What was the mechanism of injury? When did it start? What have you done at home to address it?
When you ask someone for advice about pain, you tend to get a slew of questions rather than anything constructive. A good first step is to understand the difference between acute pain and chronic pain and how the approach to treating them differs.
Pain is almost inevitably related to and associated with inflammation. Treating pain, in large part, requires managing and resolving inflammation. So what’s inflammation?
Inflammation is the body’s generic, first line of defense against any type of injury. It helps to rally the body’s resources and bring factors necessary for healing to the area. It increases circulation to the area and is classically described as having 5 cardinal signs (pardon the latin): rubor (redness), dolor (pain), calor (heat), tumor (swelling), and functio laesa (loss of function).
Acute Injuries & Inflammation
Maybe you woke up in a wonky position and you have a sharp pain in the neck. You might have been bending down to tie your shoes and your low back went out. Towards the end of your run your knee started to hurt, but you were too close to home to stop. Whatever the circumstances, you are having a sudden onset of pain.
Acute inflammation is a healthy response that serves to protect and repair the body. It occurs from something damaging, whether that be an infection in a cut or a strained muscle. The key here is that it is the body’s expected and necessary response to an injury.
Managing Acute Inflammation:
While a certain amount of inflammation is necessary for the body to heal, sometimes the body gets a little over-enthusiastic with the inflammation. Reducing the level of inflammation can help to manage the pain, stiffness, and loss of function associated with an injury. However, a certain amount of inflammation is necessary and appropriate. So what do we do?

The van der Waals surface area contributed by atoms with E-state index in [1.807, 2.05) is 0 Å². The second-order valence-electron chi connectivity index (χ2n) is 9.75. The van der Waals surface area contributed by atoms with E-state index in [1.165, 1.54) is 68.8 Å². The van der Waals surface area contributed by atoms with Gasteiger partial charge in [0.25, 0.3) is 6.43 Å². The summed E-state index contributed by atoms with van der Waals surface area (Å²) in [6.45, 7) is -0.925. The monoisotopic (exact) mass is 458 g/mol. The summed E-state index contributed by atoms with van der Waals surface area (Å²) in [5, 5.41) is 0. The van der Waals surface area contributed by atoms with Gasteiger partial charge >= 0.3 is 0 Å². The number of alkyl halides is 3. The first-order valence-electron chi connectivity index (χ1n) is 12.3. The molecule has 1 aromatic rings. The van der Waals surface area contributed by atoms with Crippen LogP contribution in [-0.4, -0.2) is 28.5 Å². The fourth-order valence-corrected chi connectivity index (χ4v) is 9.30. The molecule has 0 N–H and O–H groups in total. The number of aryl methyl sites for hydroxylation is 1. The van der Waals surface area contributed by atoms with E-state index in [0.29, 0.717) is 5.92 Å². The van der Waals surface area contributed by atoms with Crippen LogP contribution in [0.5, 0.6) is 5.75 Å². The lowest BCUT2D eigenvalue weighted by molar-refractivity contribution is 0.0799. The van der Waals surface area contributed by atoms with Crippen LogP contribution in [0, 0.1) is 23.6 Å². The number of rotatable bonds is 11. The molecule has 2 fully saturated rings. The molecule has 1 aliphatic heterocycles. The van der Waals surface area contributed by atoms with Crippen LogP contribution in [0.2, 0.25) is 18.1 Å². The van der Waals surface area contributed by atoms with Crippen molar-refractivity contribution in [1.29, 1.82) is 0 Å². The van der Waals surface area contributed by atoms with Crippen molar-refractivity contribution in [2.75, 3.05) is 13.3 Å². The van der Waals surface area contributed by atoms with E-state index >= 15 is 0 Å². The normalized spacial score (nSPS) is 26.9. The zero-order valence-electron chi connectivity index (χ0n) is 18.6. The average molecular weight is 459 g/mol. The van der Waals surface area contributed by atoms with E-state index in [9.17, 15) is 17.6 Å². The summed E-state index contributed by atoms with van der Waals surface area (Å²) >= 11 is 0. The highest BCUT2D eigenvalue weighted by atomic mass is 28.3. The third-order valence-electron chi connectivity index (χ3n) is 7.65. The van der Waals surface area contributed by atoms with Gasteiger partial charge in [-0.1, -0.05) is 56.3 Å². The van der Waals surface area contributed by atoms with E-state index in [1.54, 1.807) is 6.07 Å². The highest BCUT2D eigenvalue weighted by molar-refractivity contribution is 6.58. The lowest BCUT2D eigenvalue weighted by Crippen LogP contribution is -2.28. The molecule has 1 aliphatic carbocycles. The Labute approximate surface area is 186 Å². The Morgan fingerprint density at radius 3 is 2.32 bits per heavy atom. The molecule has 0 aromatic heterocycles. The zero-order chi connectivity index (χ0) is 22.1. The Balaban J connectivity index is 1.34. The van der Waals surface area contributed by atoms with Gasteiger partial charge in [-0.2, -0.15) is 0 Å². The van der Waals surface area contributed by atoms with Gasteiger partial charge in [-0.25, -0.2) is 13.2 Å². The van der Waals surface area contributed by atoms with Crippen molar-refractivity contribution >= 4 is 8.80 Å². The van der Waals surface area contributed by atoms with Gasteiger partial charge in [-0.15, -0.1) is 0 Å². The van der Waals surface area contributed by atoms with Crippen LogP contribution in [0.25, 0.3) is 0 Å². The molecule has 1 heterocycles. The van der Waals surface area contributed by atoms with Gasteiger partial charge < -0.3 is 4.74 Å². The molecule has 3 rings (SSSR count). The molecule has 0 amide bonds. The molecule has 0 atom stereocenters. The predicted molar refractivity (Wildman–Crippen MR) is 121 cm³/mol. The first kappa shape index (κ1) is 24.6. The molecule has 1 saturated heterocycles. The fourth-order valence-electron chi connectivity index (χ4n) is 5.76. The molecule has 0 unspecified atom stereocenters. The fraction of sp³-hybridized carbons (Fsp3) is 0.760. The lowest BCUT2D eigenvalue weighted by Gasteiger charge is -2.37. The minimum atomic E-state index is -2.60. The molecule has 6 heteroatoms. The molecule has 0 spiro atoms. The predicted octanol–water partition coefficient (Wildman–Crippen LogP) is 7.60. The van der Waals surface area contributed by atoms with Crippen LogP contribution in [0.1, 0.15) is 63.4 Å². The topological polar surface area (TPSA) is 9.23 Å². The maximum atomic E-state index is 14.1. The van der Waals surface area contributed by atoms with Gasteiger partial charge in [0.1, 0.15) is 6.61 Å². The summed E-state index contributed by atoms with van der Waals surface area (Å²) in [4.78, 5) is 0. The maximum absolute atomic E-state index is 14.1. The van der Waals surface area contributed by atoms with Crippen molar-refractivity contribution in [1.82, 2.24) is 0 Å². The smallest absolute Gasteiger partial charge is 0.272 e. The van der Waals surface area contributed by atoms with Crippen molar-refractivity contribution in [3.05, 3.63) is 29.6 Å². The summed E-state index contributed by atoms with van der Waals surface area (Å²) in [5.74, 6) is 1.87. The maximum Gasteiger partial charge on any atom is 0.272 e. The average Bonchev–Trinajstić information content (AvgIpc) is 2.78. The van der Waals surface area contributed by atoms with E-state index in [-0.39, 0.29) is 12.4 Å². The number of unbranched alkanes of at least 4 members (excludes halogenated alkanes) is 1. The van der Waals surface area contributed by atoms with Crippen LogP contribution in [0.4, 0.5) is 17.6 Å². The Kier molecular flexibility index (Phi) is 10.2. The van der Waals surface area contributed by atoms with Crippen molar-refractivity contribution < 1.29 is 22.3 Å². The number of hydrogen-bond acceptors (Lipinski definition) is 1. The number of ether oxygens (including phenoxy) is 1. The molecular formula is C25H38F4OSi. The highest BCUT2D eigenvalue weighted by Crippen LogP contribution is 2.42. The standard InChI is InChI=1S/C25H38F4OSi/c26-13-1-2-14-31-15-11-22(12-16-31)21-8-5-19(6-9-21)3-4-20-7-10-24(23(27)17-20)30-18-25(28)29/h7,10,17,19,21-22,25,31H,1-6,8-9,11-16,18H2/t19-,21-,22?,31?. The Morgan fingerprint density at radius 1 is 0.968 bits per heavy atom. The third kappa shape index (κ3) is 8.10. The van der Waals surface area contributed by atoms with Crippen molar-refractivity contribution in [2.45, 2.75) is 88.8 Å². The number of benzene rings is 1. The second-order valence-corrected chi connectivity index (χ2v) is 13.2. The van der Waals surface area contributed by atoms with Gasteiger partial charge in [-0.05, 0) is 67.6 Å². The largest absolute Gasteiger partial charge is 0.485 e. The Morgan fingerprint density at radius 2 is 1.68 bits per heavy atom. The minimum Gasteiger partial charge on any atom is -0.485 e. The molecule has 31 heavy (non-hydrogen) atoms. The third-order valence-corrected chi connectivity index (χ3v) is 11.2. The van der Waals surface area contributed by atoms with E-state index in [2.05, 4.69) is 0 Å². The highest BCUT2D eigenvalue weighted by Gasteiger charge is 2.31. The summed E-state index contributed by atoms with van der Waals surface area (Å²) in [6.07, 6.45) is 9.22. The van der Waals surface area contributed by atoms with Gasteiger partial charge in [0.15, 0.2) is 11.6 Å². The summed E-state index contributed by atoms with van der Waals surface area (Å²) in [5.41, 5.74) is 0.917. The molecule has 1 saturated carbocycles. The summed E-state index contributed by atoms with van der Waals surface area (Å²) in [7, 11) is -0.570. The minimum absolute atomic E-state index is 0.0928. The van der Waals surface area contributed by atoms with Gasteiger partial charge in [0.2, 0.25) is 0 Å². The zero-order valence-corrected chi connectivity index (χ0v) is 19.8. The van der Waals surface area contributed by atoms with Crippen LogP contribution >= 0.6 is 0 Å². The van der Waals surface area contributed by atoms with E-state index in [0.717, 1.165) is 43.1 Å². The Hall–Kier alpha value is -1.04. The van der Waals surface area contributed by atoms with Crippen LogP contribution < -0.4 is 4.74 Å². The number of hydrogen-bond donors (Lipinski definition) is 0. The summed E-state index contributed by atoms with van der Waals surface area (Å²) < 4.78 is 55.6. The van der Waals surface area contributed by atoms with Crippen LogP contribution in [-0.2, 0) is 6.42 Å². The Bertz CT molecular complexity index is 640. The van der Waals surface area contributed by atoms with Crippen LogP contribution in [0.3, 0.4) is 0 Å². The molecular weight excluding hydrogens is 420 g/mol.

Well there are two schools of thought. One is to use the RICE method. The other is to actively engage the damaged structures (albeit carefully). Joint movement and muscle contraction are how your body naturally processes inflammation and keep it from becoming stagnant around the injury. It seems a bit counterproductive to cut them out of the equation.
Since there is no consensus, I recommend a hybrid of the two approaches. Let’s call it RICEM.
I find that the first four are appropriate in the earliest stages of an acute injury (first 1-4 days-ish). After that, try replacing the compression with something more dynamic (such as kinesio tape) and gently get your body back into motion.
Chronic Injuries & Inflammation
Maybe you hurt yourself years ago, and over time you progressively got worse. Your whole body hurts for no apparent reason. Maybe the foods that you eat are secretly plotting to kill you. Whatever the case may be, you hurt on the regular and quite often nothing seems to help.
Unlike acute inflammation, chronic inflammation is not a part of the body’s natural healing process. What was supposed to be a useful healing mechanism has spun out of control and is instead causing damage. There is a wrench in the machine.
Chronic inflammation is a condition where dilated blood vessels and a hyped up immune system become the new norm. The human body isn’t designed to cope with this unfocused immune activity, and eventually chronic inflammation will cause organ damage. White blood cells usually protect the body from disease, but the unchecked white cell activity of chronic inflammation can make you more prone to non-infectious conditions such as cancer, asthma, allergies, arthritis, and autoimmune disorders.
Managing Chronic Inflammation
So what do you do?
It all comes down to lifestyle. Let’s consider triggers for chronic inflammation.
- Being Overweight
- High Glycemic Index Foods
- High Levels of Stress
- Pollution (Air & Otherwise)
- Poor Diet in General
- Improve what you eat. If you don’t know what that means, try an anti-inflammatory diet.
- Get some movement into your body. Be it through yoga, stretching & exercise, chiropractic or massage movement helps to decrease inflammation. It may be uncomfortable at first, but it will get better with consistency.
- Learn to manage your stress! But don’t let the fact that you’re stressed stress you out. Meditation and other mindfulness practices will not only help you feel better, they may even help you live longer while feeling better.
Managing inflammation can seem like a daunting proposition, but take it one step at a time. If you are in the San Francisco area and need some help, look us up.
For more information, please call us at 415-496-0992 or book an appointment online.